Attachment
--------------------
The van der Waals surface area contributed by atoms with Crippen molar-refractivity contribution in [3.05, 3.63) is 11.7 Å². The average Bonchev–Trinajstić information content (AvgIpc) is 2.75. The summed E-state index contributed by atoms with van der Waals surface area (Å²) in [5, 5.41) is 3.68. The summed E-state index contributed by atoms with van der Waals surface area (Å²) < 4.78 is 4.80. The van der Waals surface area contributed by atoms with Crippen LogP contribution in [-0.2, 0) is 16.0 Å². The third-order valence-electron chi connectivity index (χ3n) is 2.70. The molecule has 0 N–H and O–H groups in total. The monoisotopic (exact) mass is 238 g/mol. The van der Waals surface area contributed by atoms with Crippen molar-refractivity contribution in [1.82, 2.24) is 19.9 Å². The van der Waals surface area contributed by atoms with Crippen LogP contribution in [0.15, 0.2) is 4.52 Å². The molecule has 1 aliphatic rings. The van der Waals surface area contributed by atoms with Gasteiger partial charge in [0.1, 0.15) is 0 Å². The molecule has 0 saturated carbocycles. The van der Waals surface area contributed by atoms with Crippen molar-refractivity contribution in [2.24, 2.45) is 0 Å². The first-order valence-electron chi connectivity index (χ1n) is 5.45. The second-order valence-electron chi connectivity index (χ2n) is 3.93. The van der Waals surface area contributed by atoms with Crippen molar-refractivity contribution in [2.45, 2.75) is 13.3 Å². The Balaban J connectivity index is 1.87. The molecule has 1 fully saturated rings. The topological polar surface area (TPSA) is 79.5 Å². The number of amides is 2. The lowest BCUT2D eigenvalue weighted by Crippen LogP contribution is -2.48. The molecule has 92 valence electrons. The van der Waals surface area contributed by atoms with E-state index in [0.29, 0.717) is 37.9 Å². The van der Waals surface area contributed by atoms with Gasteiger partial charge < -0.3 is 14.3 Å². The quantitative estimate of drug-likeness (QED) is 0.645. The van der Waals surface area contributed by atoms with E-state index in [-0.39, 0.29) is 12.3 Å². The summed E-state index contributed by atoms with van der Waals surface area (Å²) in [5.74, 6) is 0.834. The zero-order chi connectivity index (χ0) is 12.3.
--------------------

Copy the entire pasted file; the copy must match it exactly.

The van der Waals surface area contributed by atoms with Crippen molar-refractivity contribution in [3.05, 3.63) is 11.7 Å². The average Bonchev–Trinajstić information content (AvgIpc) is 2.75. The summed E-state index contributed by atoms with van der Waals surface area (Å²) in [5, 5.41) is 3.68. The summed E-state index contributed by atoms with van der Waals surface area (Å²) < 4.78 is 4.80. The van der Waals surface area contributed by atoms with Crippen LogP contribution in [-0.2, 0) is 16.0 Å². The third-order valence-electron chi connectivity index (χ3n) is 2.70. The molecule has 0 N–H and O–H groups in total. The monoisotopic (exact) mass is 238 g/mol. The van der Waals surface area contributed by atoms with Crippen molar-refractivity contribution in [1.82, 2.24) is 19.9 Å². The van der Waals surface area contributed by atoms with Crippen LogP contribution in [0.15, 0.2) is 4.52 Å². The molecule has 1 aliphatic rings. The van der Waals surface area contributed by atoms with Gasteiger partial charge in [0.1, 0.15) is 0 Å². The molecule has 0 saturated carbocycles. The van der Waals surface area contributed by atoms with Crippen molar-refractivity contribution in [2.24, 2.45) is 0 Å². The first-order valence-electron chi connectivity index (χ1n) is 5.45. The second-order valence-electron chi connectivity index (χ2n) is 3.93. The van der Waals surface area contributed by atoms with Crippen molar-refractivity contribution in [2.45, 2.75) is 13.3 Å². The Balaban J connectivity index is 1.87. The molecule has 1 fully saturated rings. The topological polar surface area (TPSA) is 79.5 Å². The number of amides is 2. The lowest BCUT2D eigenvalue weighted by Crippen LogP contribution is -2.48. The molecule has 92 valence electrons. The van der Waals surface area contributed by atoms with E-state index in [0.29, 0.717) is 37.9 Å². The van der Waals surface area contributed by atoms with Gasteiger partial charge < -0.3 is 14.3 Å². The quantitative estimate of drug-likeness (QED) is 0.645. The van der Waals surface area contributed by atoms with E-state index in [-0.39, 0.29) is 12.3 Å². The summed E-state index contributed by atoms with van der Waals surface area (Å²) in [5.74, 6) is 0.834. The zero-order chi connectivity index (χ0) is 12.3.